“What do you think God is like? Not what do you like to think God is like, but how do you put together the God of Christmas with the God of the great Judgment of the final Day? What is your understanding of God and what He is like? To some of you, that whole discussion may sound nonsensical. Why expend any energy at all over what various people believe about an invisible being? I can understand that kind of skepticism over the importance of this topic. Regardless of our religious confession these days, who can dispute that in many ways religious beliefs seem irrelevant to our world. On television we see Roman Catholics fawning over the pope in his visit to St. Louis, while ignoring his teachings about contraception and abortion. Southern Baptists, who used to be known for decrying illicit sex, drugs, and rock and roll music (lest they lead to dancing, drinking, and playing cards) are now portrayed in a national magazine as antinomian Christians who have made peace with an anything goes morality.
“This inattention to belief fits our culture's impatience with detail. In society today beliefs have been domesticated. We no longer fight about them. We don't really argue about them. We may not even care about them any more. After all, we think so many beliefs are merely passing fashions, or momentary expressions of individual wants or desires. Americans create designer religions and smorgasbord faiths — “Oh, I’ll take a little of this from Hinduism, and a little of this from Christianity, and a little of this from my grandmother (I don't remember what she was), and put it all together” — as our own individual unique religion. Today people believe to be true simply what they desire to be true. Long held Christian beliefs about everything from the nature of God to morality have been reshaped, and have become unimportant to many people. They have been jettisoned in the name of making Christianity more relevant, more palatable, more acceptable to today's hearers.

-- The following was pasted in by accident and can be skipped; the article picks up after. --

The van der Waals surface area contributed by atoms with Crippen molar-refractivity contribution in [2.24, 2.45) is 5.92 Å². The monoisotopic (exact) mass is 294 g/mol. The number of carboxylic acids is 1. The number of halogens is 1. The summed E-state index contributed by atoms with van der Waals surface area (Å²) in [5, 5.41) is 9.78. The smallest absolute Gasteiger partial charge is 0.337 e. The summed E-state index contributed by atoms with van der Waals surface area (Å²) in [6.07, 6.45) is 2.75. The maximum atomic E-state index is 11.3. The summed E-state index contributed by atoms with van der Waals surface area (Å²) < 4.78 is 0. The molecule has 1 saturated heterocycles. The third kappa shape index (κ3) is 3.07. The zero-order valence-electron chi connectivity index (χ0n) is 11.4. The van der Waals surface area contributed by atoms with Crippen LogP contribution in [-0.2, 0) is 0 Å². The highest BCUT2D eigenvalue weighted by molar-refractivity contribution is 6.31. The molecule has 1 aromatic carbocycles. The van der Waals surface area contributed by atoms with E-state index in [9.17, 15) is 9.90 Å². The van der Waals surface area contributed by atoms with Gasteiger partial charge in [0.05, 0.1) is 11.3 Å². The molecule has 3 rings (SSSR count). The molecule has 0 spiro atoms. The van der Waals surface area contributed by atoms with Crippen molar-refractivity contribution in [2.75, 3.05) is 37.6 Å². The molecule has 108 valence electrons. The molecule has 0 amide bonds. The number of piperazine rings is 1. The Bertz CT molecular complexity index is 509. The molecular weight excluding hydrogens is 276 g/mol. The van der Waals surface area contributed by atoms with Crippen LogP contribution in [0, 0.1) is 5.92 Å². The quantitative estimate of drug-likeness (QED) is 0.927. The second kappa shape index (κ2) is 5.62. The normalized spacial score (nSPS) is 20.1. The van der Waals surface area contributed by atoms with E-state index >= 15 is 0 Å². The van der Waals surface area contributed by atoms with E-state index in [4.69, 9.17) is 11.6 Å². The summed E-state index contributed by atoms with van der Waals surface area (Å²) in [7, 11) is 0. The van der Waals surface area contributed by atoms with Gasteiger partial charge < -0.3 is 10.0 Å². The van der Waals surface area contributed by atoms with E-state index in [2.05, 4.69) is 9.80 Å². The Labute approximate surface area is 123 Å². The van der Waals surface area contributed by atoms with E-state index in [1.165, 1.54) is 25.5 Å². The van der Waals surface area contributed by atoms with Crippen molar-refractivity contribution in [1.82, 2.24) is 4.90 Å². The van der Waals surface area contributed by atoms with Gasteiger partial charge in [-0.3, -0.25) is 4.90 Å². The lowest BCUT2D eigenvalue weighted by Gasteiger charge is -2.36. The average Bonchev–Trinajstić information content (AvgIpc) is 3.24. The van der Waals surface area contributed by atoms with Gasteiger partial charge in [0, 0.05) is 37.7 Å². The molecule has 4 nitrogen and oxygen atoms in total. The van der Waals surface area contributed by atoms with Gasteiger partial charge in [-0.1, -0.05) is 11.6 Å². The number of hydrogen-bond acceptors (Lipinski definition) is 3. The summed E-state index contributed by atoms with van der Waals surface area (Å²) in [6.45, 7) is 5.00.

“How relevant are your own beliefs to your daily life? When you last sat in church, how much did you examine the words of the prayers you heard? How much did you think about the words of the songs you sang? Or how about the words that you heard from Scripture? Does it really matter to you if what you said or sang in church was true? How much does it really matter anyway? If I attend church and I'm friendly, and I feel encouraged, and if I give my time to being there and even give my money, how much does it really matter if in my heart of hearts I really don't believe all this stuff that people around me say? Or maybe even that I say? How important are religious beliefs?”
He's asking the question, how important is doctrine? How important is theology? How important is what we believe about God?
Now, J.I. Packer does the same thing at the beginning of Knowing God. At the beginning of the book...by the way, in his introduction, I love his first sentence. Anybody remember his first sentence? “As clowns yearn to play Hamlet, so I have longed to write a treatise about God.” And then his next words are, “This is not it.” But in the course of his first chapter, he tells this story: